, Volume 167, Issue 1, pp 229–240 | Cite as

Fast food in ant communities: how competing species find resources

  • Jessica M. C. Pearce-Duvet
  • Martin Moyano
  • Frederick R. Adler
  • Donald H. FeenerJr.
Community ecology - Original Paper


An understanding of foraging behavior is crucial to understanding higher level community dynamics; in particular, there is a lack of information about how different species discover food resources. We examined the effect of forager number and forager discovery capacity on food discovery in two disparate temperate ant communities, located in Texas and Arizona. We defined forager discovery capacity as the per capita rate of resource discovery, or how quickly individual ants arrived at resources. In general, resources were discovered more quickly when more foragers were present; this was true both within communities, where species identity was ignored, as well as within species. This pattern suggests that resource discovery is a matter of random processes, with ants essentially bumping into resources at a rate mediated by their abundance. In contrast, species that were better discoverers, as defined by the proportion of resources discovered first, did not have higher numbers of mean foragers. Instead, both mean forager number and mean forager discovery capacity determined discovery success. The Texas species used both forager number and capacity, whereas the Arizona species used only forager capacity. There was a negative correlation between a species’ prevalence in the environment and the discovery capacity of its foragers, suggesting that a given species cannot exploit both high numbers and high discovery capacity as a strategy. These results highlight that while forager number is crucial to determining time to discovery at the community level and within species, individual forager characteristics influence the outcome of exploitative competition in ant communities.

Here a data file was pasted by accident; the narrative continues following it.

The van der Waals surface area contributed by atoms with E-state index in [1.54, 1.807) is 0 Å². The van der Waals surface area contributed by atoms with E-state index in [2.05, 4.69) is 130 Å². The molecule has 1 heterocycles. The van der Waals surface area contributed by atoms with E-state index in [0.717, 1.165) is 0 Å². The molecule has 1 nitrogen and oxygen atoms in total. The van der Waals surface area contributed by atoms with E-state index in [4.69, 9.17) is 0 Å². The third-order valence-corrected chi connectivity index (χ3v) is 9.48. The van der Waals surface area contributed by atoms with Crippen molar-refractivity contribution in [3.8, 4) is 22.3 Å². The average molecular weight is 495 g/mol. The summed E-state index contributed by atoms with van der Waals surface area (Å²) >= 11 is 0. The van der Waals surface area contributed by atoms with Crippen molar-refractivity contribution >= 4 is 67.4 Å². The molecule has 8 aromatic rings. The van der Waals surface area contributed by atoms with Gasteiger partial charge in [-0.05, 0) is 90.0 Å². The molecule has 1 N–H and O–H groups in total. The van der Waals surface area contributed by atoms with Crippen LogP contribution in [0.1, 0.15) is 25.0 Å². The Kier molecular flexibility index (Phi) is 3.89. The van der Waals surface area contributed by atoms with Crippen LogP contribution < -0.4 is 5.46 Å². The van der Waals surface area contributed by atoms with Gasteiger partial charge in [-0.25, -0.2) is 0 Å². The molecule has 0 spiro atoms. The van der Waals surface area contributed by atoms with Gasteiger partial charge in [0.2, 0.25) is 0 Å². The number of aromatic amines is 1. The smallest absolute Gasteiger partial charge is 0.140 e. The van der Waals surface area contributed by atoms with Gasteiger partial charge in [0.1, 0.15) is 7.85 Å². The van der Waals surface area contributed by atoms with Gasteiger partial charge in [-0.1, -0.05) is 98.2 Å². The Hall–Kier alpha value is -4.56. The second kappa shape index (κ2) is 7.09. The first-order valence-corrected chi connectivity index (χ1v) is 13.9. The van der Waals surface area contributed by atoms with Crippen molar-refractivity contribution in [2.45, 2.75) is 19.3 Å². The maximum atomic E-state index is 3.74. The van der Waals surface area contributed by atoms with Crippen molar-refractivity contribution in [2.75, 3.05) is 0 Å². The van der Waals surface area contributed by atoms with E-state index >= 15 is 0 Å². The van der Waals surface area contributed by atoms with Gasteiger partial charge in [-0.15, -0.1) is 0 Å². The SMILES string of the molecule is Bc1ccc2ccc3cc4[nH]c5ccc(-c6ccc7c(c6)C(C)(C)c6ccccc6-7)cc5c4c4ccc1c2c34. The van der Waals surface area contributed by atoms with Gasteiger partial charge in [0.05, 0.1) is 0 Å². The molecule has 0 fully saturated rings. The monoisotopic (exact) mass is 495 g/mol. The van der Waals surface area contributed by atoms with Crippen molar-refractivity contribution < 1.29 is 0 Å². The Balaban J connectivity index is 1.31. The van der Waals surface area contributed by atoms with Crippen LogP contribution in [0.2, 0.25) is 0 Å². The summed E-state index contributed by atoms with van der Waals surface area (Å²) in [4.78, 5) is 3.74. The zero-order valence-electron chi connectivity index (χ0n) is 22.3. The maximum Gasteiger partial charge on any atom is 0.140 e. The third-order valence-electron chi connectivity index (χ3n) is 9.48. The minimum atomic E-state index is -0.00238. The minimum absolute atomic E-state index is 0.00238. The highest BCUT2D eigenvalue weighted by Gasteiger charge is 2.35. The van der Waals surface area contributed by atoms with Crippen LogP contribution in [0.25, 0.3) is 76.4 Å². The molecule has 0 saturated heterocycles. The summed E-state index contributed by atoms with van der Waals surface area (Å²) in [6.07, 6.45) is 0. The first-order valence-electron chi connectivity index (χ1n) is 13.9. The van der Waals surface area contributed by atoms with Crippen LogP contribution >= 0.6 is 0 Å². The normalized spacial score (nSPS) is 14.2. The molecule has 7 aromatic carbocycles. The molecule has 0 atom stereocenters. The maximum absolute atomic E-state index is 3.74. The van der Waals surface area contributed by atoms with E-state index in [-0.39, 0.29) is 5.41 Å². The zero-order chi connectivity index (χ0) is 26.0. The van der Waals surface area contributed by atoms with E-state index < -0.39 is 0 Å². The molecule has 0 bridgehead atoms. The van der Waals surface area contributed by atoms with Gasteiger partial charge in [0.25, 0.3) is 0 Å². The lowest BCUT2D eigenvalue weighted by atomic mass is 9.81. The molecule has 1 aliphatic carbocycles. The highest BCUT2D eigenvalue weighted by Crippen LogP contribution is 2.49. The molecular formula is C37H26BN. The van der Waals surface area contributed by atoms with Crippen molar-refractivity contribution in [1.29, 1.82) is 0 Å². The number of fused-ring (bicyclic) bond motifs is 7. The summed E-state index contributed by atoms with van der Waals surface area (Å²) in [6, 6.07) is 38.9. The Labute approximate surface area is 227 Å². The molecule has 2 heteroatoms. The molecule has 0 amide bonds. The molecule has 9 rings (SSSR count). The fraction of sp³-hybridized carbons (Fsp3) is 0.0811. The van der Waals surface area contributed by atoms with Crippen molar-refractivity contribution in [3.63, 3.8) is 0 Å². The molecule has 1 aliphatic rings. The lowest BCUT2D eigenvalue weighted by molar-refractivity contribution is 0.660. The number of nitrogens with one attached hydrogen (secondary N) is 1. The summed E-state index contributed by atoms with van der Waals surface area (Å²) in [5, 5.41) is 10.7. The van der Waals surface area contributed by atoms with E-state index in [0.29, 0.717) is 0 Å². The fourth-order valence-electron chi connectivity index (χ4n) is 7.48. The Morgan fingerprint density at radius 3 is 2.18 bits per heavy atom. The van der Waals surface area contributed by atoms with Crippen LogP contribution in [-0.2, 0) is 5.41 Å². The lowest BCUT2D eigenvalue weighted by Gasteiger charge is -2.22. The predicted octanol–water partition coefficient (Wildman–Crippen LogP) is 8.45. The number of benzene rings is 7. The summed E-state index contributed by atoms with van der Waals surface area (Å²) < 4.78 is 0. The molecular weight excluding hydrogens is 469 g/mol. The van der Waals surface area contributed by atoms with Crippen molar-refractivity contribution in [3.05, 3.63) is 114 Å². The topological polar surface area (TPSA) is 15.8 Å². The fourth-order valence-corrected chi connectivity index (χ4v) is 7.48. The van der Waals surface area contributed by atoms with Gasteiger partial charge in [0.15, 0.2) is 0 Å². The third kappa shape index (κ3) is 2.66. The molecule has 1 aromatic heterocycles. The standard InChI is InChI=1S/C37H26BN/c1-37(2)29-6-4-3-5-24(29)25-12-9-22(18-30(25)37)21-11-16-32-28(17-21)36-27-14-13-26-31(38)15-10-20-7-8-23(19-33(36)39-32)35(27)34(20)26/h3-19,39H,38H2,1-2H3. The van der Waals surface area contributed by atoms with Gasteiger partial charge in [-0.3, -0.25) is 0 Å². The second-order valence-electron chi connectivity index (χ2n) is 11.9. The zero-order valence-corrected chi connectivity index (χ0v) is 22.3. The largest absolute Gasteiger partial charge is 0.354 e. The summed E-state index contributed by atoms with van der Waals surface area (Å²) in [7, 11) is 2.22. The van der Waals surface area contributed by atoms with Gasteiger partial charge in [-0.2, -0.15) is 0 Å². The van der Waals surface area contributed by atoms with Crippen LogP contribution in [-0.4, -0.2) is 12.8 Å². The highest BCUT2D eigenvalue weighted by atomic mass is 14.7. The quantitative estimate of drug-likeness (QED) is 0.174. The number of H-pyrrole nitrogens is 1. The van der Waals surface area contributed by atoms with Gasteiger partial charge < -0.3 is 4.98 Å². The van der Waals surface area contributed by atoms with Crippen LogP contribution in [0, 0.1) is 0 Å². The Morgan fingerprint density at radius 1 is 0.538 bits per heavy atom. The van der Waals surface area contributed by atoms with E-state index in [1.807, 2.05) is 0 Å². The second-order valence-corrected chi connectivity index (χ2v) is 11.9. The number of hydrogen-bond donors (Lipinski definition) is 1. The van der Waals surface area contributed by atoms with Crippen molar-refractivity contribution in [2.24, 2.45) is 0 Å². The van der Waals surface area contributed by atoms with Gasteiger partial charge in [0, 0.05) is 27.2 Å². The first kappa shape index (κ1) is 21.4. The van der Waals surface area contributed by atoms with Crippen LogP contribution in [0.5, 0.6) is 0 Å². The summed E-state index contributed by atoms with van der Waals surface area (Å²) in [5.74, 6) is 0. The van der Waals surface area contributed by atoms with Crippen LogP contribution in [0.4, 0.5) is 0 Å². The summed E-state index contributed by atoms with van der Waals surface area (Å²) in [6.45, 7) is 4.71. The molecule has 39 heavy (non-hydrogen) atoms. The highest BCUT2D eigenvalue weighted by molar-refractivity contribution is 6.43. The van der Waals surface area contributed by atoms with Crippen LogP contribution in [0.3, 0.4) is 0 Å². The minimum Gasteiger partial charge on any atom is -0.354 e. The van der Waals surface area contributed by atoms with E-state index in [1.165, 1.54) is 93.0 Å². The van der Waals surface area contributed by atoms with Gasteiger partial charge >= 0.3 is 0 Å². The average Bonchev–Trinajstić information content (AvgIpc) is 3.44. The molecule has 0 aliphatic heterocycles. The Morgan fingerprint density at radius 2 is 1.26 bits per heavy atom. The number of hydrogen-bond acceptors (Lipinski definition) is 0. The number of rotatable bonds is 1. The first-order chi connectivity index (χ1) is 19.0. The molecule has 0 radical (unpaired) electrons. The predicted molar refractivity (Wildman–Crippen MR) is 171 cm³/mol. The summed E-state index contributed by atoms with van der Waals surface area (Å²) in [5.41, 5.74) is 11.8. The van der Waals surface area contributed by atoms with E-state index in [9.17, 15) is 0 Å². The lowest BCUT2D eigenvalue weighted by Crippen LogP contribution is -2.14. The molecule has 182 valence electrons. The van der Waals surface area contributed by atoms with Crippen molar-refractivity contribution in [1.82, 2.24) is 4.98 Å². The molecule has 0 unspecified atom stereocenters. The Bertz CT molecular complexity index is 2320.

Community ecology Forager density Forager discovery capacity Formicidae Resource discovery 



P. Wiescher assisted in the collection and discussion of these data. Gracious thanks to L. Gilbert, P. Schappert, and the University of Texas for access to our Texas sites. Work on our Arizona sites was kindly allowed by the Forest Service, the American Museum of Natural History Southwestern Research Station, and J. and V. Austen, owners of El Coronado Ranch. This work was supported by National Science Foundation grant DEB-0316524 to D.H. Feener, Jr. and F.R. Adler, and a National Science Foundation Graduate Research Fellowship and International Postdoctoral Research Fellowship to J.M.C. Pearce-Duvet. Our thanks also go to the anonymous reviewers that helped rebuild and refine this publication.


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Copyright information

© Springer-Verlag 2011

Authors and Affiliations

  • Jessica M. C. Pearce-Duvet
    • 1
    • 2
  • Martin Moyano
    • 1
  • Frederick R. Adler
    • 1
  • Donald H. FeenerJr.
    • 1
  1. 1.Department of BiologyUniversity of UtahSalt Lake CityUSA
  2. 2.Estación Biológica de Doñana, CSICSevillaSpain

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